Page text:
Hillary Clinton plans to spend the summer building a case that Republicans are out of touch with the public. But many people aren't convinced she empathizes with them, either, polls suggest, in a potential early warning sign for the Democratic front-runner.
Clinton's approach to defining the Republican field echoes one President Barack Obama used successfully in the 2012 campaign against GOP rival Mitt Romney, a rich man who struggled to make the common touch at times with his policies and persona.
Yet average Americans appear to be split on whether Clinton can relate to them, in the face of scrutiny about her family finances and the Republican argument that she and husband Bill, the former president, play by different rules and have amassed wealth in ways that are inconceivable for most people.
About 47 percent of Americans said Clinton cares about people like them in a CNN/ORC poll released Tuesday. That's down from 53 percent in the same poll last summer. An ABC News/Washington Post poll released the same day also found a slight decline in the past year on a similar question, with 49 percent saying Clinton "understands the problems of people like you" and 46 percent saying she doesn't.
The dip in Clinton's ratings on attributes like empathy coincides with a decline in her overall favorability from the time she was Obama's secretary of state. Her current levels mirror how the public viewed her during her failed 2008 White House campaign.
Dan Pfeiffer, a longtime Obama adviser who left the White House this spring, said it's too early for the numbers to cause anxiety in Clinton's Brooklyn campaign headquarters. But he added that "if this trend doesn't reverse itself over the next many months, it should be a cause of concern."
Empathy was a focus of Obama's re-election bid against Romney. The Democratic incumbent relentlessly argued that Romney's policies and personal wealth left him out of touch with most Americans. By Election Day, 81 percent of Americans who said they voted based on whether a candidate cared for people like them backed Obama, according to exit polls.
Clinton campaign officials say they care less about how Clinton is viewed in isolation on the question of empathy and more about how she is compared with specific Republican challengers. While no major polls have done such a head-to-head comparison, a Quinnipiac survey last week found large numbers of Americans undecided on whether many Republican presidential hopefuls — among them Marco Rubio and Scott Walker — care about their needs.
And the ABC News/Washington Post poll had worrying signs for former Florida Gov. Jeb Bush, with 55 percent of Americans saying he doesn't understand the problems of people like them.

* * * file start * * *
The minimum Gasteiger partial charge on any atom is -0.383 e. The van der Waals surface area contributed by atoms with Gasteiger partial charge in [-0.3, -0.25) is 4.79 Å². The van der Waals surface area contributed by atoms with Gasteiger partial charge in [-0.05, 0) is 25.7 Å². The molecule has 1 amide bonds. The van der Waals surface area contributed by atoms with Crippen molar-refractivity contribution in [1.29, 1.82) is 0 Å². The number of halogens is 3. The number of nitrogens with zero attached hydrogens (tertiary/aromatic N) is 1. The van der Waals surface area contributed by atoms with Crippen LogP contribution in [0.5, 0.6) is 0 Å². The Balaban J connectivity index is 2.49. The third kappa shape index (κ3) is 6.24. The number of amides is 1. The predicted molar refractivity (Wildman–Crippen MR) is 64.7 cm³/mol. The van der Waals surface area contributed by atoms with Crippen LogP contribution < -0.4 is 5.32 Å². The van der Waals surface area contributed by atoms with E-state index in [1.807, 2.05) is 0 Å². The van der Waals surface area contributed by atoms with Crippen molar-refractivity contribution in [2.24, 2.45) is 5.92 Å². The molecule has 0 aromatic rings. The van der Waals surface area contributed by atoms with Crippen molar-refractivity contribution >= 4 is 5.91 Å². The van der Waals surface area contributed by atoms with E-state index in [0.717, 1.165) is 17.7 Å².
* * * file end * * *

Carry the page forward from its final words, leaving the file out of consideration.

Clinton will use a June 13 rally to argue that the GOP field as a whole is out of touch on gay rights, immigration, climate change and more. She has also been highlighting her differences with Republicans on economic issues, financial reform and budget priorities.
While the GOP race is wide-open, with more than a dozen candidates expected to vie for the nomination, the Clinton campaign plans to cast the field as monolithic on policy.
Republicans, however, see an opportunity to turn the question of empathy against Clinton. They've already started trying.
Republican pollster David Winston said the intense early focus on such issues gives Republicans an opening to define the terms of the debate over the direction each party wants to take the country.
"If she doesn't have a product on the shelf — her ideas — what's the point?" Winston asked.
Since the start of the year, Clinton has faced questions about her family foundation's fundraising practices and acceptance of money from foreign governments, as well as her decision to use a private email server at the State Department and destroy personal emails during her tenure in the Obama administration.
Clinton's personal wealth has also created unwanted attention. The Clintons reported last month that they earned more than $30 million in combined speaking fees and book royalties since January 2014.
Clinton campaign officials argue that the individual issues have not affected the way the public views Clinton but the cumulative effect of the scrutiny has.
Her early campaign strategy suggests Clinton and her advisers are aware of the need to present herself as more relatable to Americans. While her failed 2008 White House bid emphasized her toughness and experience, the first months of her second campaign have highlighted her family background and her early work on women's and family issues.
During small round table events in Iowa, New Hampshire and elsewhere, Clinton has frequently referenced her roots as the daughter of a father who was a small business owner and a mother who overcame a difficult upbringing and abandonment.
She's also centered policy discussions on pre-kindergarten and daycare options for young children, as well as the plight of those with mental health problems and addictions to heroin and prescription drugs — calling it a "quiet epidemic" striking small towns and rural areas.
"I want to be the president who takes care of people," Clinton told voters in New Hampshire last week. "I consider that my highest and most important responsibility."
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